Every year I read Peter Drucker’s classic article, “Managing Oneself” as part of my personal-professional career navigation process. His powerful questions and frank commentary on what we need to do in our careers helps me reorient and reset on my priorities and activities. 

 If you are a subscriber to HBR’s online library, read the article. If not, do yourself a big $9.99 favor that will pay dividends a thousand times over and buy a copy.

The article is arguably more relevant in today’s world than when it was written in 2005—a testament to Drucker’s long-range view on people, management, and society.

Drucker’s 5 Key Questions in “Managing Oneself”

1. What are my strengths? 

Most people think they know what they are good at. They are wrong.

2. How do I perform? (How do I learn?)

Amazingly, few people know how they get things done. Too many people work in ways that are not their ways, and that almost guarantees nonperformance.

3. What are my values?

The mirror test—what kind of person do I want to see in the morning?

4. Where do I belong?

Successful careers are not planned. They develop when people are prepared for opportunities because they know their strengths, their method of work, and their values.

5. What can I contribute?

What does the situation require? 

How’s Your Career Going? Are You In Alignment? 

If things aren’t working right for you in your position or career, chances are, you are out of alignment with the real answers to one or more of Drucker’s questions.

I regularly see people working in areas and in roles that fail to draw upon their unique skills…their superpowers. They struggle.

Others fail to tune-in to and live their values. When your behaviors are dissonant with your values, you struggle. 

And sadly, many others fail to find ways to contribute that reflect themselves at their best.

You cannot be successful in any phase of your life unless you understand yourself.

Choose to ignore what drives you and where and how you thrive, and this state of dissonance will breed dissatisfaction and less than optimal performance.

You cannot fight “you” and win in the long-term.

Five Add-On Questions to Create Focus in Your Career

With a nod to the genius that was Drucker and the wisdom he left us in this article, I want to add a second set of questions. My questions are a subset of his, and merit consideration given the context of today’s and tomorrow’s world. 

  • What am I doing to learn?
  • How hard am I working at rethinking and reframing?
  • How am I doing embracing and adapting to change?
  • How am I impacting others?
  • How am I doing?

1. What am I doing to learn?

Whether you recognize it or not, you’re involved in the real-world equivalent of what the video game designers describe as leveling-up. Just when you think you’ve mastered a situation something changes in the external environment that challenges what you know and how you’ve done things. Accordingly, you must start over, learning and developing new behaviors, while finding new ways to defeat these unfamiliar adversaries. 

Rinse and repeat.

Oh, and the situation grows more complicated.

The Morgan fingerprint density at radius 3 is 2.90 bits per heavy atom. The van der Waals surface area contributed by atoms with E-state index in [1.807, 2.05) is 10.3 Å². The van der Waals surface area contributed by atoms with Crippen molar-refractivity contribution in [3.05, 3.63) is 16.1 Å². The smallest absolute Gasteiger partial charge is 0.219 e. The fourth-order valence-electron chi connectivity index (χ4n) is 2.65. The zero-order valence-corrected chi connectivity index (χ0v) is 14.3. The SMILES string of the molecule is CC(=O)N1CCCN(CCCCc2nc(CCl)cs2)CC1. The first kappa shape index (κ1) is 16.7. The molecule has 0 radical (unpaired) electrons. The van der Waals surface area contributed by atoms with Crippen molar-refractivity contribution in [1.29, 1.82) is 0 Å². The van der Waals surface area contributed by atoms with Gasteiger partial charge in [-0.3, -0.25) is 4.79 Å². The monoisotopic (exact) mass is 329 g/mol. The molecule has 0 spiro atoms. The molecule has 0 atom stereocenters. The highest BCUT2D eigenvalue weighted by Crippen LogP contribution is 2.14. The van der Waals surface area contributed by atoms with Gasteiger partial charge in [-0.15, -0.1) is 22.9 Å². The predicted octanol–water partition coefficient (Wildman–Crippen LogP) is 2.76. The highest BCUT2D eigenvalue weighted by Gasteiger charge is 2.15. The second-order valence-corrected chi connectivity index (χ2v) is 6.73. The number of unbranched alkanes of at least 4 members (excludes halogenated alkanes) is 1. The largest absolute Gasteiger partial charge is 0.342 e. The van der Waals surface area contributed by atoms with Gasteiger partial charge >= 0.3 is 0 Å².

All of us in our careers face two simultaneous level-up challenges. First, we must continue to cultivate new skills and cast away old approaches in the face of change and complexity. And second, we must strive to help our firms do the same. The former is challenging, and the latter is exponentially more complicated. 

What are you doing to keep learning? Are you exposing yourself to new ideas and new approaches? Are you challenging yesterday’s processes and ways of doing things? 

If you’re not learning, you’re moving backward at the speed of change. 

2. How hard am I working at rethinking and reframing?

Yesterday’s assumptions are the seeds of tomorrow’s obsolescence. Most of us operate with hard-wired views of the world. That’s a prescription for disaster. 

What are you doing to continually refresh your framing of you, your firm, your markets, and how you are approaching opportunities in your career? What are you doing to challenge your assumptions? 

If reframing isn’t a regular part of your personal strategic planning, you are in danger of growing obsolete. 

 3. How am I doing embracing and adapting to change?

We’ve all been fed a line of baloney about our dislike of change. If we didn’t like change, how did we as a race spread out across the globe and into space? Humans thrive and adapt to change, yet in our workplaces, we seem resistant to upsetting the status quo. That’s laziness talking. 

Learning to embrace change as an opportunity is a superpower in today’s world. You cannot control the larger forces driving change. However, you can learn to see them emerging, and you can plot your way forward by choosing where to contribute and how to perform. 

4. How am I impacting others?

Your decisions surrounding people open up new timelines and ultimately become the backstories for those we touch on our journeys.

The most effective professionals are acutely aware of how they impact others in both the short and long terms. 

5. How am I doing?

This question may be my favorite. Gaining honest, unfiltered input is never easy, but it’s worth the effort if you listen and act. Start asking today, and start working on the information. What begins as an awkward exercise with less than complete feedback will become comfortable and transparent over time.

The Bottom-Line for Now:

You own your career. No one else, and especially not your present employer. If you frame your career as an adventure to places unknown, instead of the increasingly irrelevant ladder to climb and prepare yourself accordingly, it will be a grand adventure. 

Art's Signature